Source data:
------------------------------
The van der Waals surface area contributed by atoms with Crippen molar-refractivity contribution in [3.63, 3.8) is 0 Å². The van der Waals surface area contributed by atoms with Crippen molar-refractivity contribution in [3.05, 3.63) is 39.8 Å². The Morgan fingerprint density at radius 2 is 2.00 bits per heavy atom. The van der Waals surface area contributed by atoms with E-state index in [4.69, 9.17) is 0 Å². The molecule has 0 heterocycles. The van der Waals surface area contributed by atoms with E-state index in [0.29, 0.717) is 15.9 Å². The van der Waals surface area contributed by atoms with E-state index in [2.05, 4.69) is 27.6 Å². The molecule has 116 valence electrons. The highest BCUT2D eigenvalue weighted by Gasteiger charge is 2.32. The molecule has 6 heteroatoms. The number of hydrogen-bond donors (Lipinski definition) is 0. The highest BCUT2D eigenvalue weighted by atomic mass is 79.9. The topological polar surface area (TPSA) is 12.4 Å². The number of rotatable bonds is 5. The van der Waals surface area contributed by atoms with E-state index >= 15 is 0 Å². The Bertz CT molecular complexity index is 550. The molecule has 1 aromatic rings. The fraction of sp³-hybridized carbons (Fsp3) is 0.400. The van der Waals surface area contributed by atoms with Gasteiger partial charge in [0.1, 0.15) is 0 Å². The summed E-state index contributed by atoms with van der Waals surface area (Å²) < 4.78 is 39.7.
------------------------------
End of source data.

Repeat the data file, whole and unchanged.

The van der Waals surface area contributed by atoms with Crippen molar-refractivity contribution in [3.63, 3.8) is 0 Å². The van der Waals surface area contributed by atoms with Crippen molar-refractivity contribution in [3.05, 3.63) is 39.8 Å². The Morgan fingerprint density at radius 2 is 2.00 bits per heavy atom. The van der Waals surface area contributed by atoms with E-state index in [4.69, 9.17) is 0 Å². The molecule has 0 heterocycles. The van der Waals surface area contributed by atoms with E-state index in [0.29, 0.717) is 15.9 Å². The van der Waals surface area contributed by atoms with E-state index in [2.05, 4.69) is 27.6 Å². The molecule has 116 valence electrons. The highest BCUT2D eigenvalue weighted by Gasteiger charge is 2.32. The molecule has 6 heteroatoms. The number of hydrogen-bond donors (Lipinski definition) is 0. The highest BCUT2D eigenvalue weighted by atomic mass is 79.9. The topological polar surface area (TPSA) is 12.4 Å². The number of rotatable bonds is 5. The van der Waals surface area contributed by atoms with E-state index >= 15 is 0 Å². The Bertz CT molecular complexity index is 550. The molecule has 1 aromatic rings. The fraction of sp³-hybridized carbons (Fsp3) is 0.400. The van der Waals surface area contributed by atoms with Gasteiger partial charge in [0.1, 0.15) is 0 Å². The summed E-state index contributed by atoms with van der Waals surface area (Å²) < 4.78 is 39.7.